As reported by Amanda Milkovits in the March 24, 2015 edition of the Providence Journal, a Massachusetts man has been charged with sex trafficking of a minor and possession of drugs. The victim was a teenage girl from Massachusetts. The man found the teenager online and the two became friends. She later run away and met the man. He then advertised her for sex using a website called Backpage.com. Undercover Rhode Island State Police arranged a meeting through the website and later arrested the man. At the time of his arrest, police also found crack cocaine in the motel room.
Pursuant to Rhode Island General Laws 11-67-6, sexual trafficking of a minor is defined as any person who:
(1) Recruits, employs, entices, solicits, isolates, harbors, transports, provides, persuades, obtains, or maintains, or so attempts, any minor for the purposes of commercial sex acts; or
(2) Sells or purchases a minor for the purposes of commercial sex acts; or
(3) Benefits, financially or by receiving anything of value, from participation in a venture which has engaged in an act described in subdivision (1) or (2); or
(c) Every person who shall commit sex trafficking of a minor.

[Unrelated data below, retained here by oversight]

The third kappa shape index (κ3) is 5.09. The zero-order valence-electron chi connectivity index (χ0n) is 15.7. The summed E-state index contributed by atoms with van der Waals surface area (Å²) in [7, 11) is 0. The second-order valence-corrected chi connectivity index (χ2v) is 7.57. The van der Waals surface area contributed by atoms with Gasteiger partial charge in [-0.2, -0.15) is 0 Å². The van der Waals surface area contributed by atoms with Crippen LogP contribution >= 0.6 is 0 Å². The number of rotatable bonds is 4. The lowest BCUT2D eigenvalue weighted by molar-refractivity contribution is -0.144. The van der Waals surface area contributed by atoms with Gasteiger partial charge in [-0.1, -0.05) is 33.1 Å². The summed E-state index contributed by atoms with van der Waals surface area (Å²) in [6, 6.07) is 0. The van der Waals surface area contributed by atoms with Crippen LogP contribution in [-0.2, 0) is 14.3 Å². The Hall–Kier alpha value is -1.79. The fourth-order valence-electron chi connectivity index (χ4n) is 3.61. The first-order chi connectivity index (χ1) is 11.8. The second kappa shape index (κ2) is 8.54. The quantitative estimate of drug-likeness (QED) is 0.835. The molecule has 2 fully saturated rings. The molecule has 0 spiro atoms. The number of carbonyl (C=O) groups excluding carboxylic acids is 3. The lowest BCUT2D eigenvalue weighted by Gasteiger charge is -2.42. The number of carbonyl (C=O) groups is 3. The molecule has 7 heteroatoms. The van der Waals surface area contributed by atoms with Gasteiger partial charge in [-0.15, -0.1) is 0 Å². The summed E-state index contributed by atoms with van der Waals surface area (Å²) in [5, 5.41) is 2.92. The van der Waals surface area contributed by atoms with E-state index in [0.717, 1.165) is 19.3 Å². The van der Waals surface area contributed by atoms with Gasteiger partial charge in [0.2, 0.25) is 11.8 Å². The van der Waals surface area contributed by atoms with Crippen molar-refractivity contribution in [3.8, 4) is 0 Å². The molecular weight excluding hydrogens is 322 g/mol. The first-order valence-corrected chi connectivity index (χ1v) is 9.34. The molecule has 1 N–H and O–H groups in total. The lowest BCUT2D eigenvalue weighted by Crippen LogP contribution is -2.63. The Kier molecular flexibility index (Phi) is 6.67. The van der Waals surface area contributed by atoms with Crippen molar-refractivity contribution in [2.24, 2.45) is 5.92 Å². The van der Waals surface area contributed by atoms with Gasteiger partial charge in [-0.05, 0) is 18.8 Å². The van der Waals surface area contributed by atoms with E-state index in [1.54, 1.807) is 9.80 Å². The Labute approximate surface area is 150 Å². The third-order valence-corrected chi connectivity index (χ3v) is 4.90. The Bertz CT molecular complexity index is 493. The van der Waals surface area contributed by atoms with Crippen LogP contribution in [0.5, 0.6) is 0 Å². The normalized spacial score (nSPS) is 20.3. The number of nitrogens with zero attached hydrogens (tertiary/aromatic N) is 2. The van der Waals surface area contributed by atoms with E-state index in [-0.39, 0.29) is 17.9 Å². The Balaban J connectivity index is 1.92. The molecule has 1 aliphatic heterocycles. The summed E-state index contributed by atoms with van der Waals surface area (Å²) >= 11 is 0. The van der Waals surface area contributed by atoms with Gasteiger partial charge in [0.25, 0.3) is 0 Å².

(1) "Commercial sex act" means any sex act or sexually explicit performance on account of which anything of value is given, promised to, or received, directly or indirectly, by any person.
(2) "Minor" refers to any natural person under eighteen (18) years of age.
(3) "Person" includes an individual, corporation, partnership, association, a government body, a municipal corporation, or any other legal entity.
(4) "Sex act" means sexual intercourse, cunnilingus, fellatio, anal intercourse, and digital intrusion or intrusion by any object into the genital opening or anal opening of another person's body or the stimulation by hand of another's genitals for the purposes of arousing or gratifying the sexual desire of either person.
(5) "Sexually-explicit performance" means an act or show, intended to arouse, satisfy the sexual desires of, or appeal to the prurient interests of patrons or viewers, whether public or private, live, photographed, recorded, or videotaped.
The penalties if convicted include not more than forty (40) years imprisonment or a fine of up to forty thousand dollars ($40,000), or both.